Demystifying insurgency supply chains in Nigeria
Over the course of the last few months, I have been quite interested in the supply chain that embodies Nigeria. It is quite interesting that Nigeria is the largest and the most populous black country in the world, as it is estimated that over 200 million people are currently living in it.
According to the World Economic Forum’s statistics, Nigeria is on pace to surpass the United States in population and in the next 80 years, they are anticipating Nigeria’s population to be about 800 million and in some estimates 1.5 billion in the next 50 years.
Nigeria is a country that is unique in nature because of the potential it has and what it means to the continent of Africa. It is what I consider the centre of gravity for Africa because it has the most robust and buoyant economy.
Some of it has to do with the population and some, the nature of the people over there. For years to come, Nigeria is going to be a powerful player in the African geo-political landscape.
One thing they must have done, however, is to disrupt their distribution network but they’ve not disrupted their purchasing power, their mode of operation or their integration
I am conducting a research on the supply chain in Nigeria and I am quite interested in how insurgency and banditry as we call it right now, the Fulani herdsmen and Boko Haram of this world and, have been able to hold the country hostage in such a way and manner that the security agencies within the country cannot actually put their thumb on what is going on.
In my deep research and from the little I have done so far, I have reviewed certain things.
I know the Nigerian military, or the security agencies have said that they’ve destroyed their supply chain, but I’d like to shed some light on that.
The conventional knowledge of supply chain tells us that there are four elements of supply chain, which includes: Integration, Operation, Purchasing and Distribution.
I understand that the Nigerian military has stressed that they’ve destroyed this supply chain but for them to do that, it means these four elements will cease to exist and I don’t think these four elements were touched at any point in time.
One thing they must have done, however, is to disrupt their distribution network but they’ve not disrupted their purchasing power, their mode of operation or their integration.
I think they are alive, and I would shed some light on it.
It is quite interesting that the Boko Haram and some extremist Fulani Herdsmen which constitute the internal insurgency within Nigeria have capitalised on certain networks within the country that most people don’t have a clue about.
Over the course of time, prior to Nigeria being Nigeria, there had been a lot of tribal wars internally, and during these times there were a lot of heroes that were made.
This is because Nigerians were tribal before the country was carved out of it; so we have the Igbos, the Ijaws, the Itsekiris, the Ibibios, Hausa, Fulani to mention a few, and then we have the Yorubas.
Even within the Yorubas, there are different ethnic groups. We then have the Middle Belt, and the North, which is predominantly Hausa or Fulani. All these tribes had their own sense of governance, sense of security and sense of network.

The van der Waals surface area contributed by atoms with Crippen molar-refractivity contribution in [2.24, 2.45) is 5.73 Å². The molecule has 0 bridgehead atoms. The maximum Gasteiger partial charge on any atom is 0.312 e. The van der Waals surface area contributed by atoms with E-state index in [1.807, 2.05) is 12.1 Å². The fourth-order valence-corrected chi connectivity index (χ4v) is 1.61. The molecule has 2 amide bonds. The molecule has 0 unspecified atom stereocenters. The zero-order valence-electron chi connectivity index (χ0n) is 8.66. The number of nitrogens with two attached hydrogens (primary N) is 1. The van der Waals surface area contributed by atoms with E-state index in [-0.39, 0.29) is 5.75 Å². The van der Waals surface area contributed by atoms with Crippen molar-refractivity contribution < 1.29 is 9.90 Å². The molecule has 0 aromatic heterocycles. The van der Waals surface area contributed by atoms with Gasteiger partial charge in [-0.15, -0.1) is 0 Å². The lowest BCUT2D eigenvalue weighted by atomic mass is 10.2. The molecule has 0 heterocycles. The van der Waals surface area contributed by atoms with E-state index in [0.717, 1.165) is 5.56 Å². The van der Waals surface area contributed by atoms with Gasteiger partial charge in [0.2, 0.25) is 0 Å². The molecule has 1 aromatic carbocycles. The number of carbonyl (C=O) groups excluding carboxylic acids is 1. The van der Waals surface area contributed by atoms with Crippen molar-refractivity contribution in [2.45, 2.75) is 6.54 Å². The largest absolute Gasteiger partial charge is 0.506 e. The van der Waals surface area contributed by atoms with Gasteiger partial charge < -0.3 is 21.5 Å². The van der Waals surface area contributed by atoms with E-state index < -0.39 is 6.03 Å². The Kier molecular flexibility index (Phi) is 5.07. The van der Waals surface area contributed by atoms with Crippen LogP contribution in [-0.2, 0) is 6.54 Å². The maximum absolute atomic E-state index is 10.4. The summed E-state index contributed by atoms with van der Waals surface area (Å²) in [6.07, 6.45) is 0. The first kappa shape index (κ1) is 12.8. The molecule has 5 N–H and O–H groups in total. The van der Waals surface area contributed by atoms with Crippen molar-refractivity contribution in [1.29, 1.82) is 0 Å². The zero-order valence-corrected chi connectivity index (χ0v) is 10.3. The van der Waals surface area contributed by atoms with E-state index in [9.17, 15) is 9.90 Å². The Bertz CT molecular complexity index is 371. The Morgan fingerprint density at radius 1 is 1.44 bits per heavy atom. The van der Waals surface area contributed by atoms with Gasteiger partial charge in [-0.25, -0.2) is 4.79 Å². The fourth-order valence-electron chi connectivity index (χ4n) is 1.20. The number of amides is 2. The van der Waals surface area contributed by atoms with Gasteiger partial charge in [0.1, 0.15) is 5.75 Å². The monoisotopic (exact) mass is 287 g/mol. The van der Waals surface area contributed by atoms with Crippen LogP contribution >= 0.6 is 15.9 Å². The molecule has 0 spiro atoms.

Combine all these things together and you get a wide, robust, and complex distribution network over the course of time. These networks were never erased; they are still active till now.
Now with civilization, and the call for a new Nigeria, most people travelled on the new road networks but those predominantly old networks that served those tribes back in the days are still in existence.
As a result, it is possible for someone to be kidnapped in the Southeastern part of Nigeria and then few days later, find himself/herself in the Northeastern part of Nigeria because those old road networks exist and are still being used today to move weapons, ammunitions, fuel, and all other supplies that are needed to supply these insurgents in the Northeast.
When Nigeria was carved out, there were still tribes and tribes left. The country was carved out in such a way that the same tribe can be found in two different countries simultaneously. Your brother can be living on one side of Nigeria and the other one probably in Chad or Niger.
This has cleared a lot of border crossings with no one challenging the in and out of citizens crossing one nation to the other and these are the things that have helped the movement of goods and services for insurgency.
I know the Nigerian military has tried to alienate the supply chains, but those road networks are so deep and there are people committed to the supply chain that it is going to take years and years of sensitizing these communities for them to drop their support for the insurgencies.
Boko Haram has taken up the airways, they are not recruiting using the old means. They are using technology; Twitter to recruit from the comfort of their rooms.
They’ve created channels on social media, so recruiting doesn’t have to be physical these days. It can be virtual and digital. Most of their integration is also done over social media so it will be quite ingenious for the Nigerian military to say that they’ve dismantled the Boko Haram insurgency social network.
Now, until Nigeria’s military finds a way to attack those social media networks, follow them and disintegrate this insurgency, then use those originally made road networks to monitor it, man it, interdict different logistics and different logistical trains that are passing through those networks it will be nearly impossible to defeat the efforts of insurgency and banditry in Nigeria.
It is important we understand this because we hear in the news that all these things have been technically defeated. It is quite impossible, if all these elements are still at play.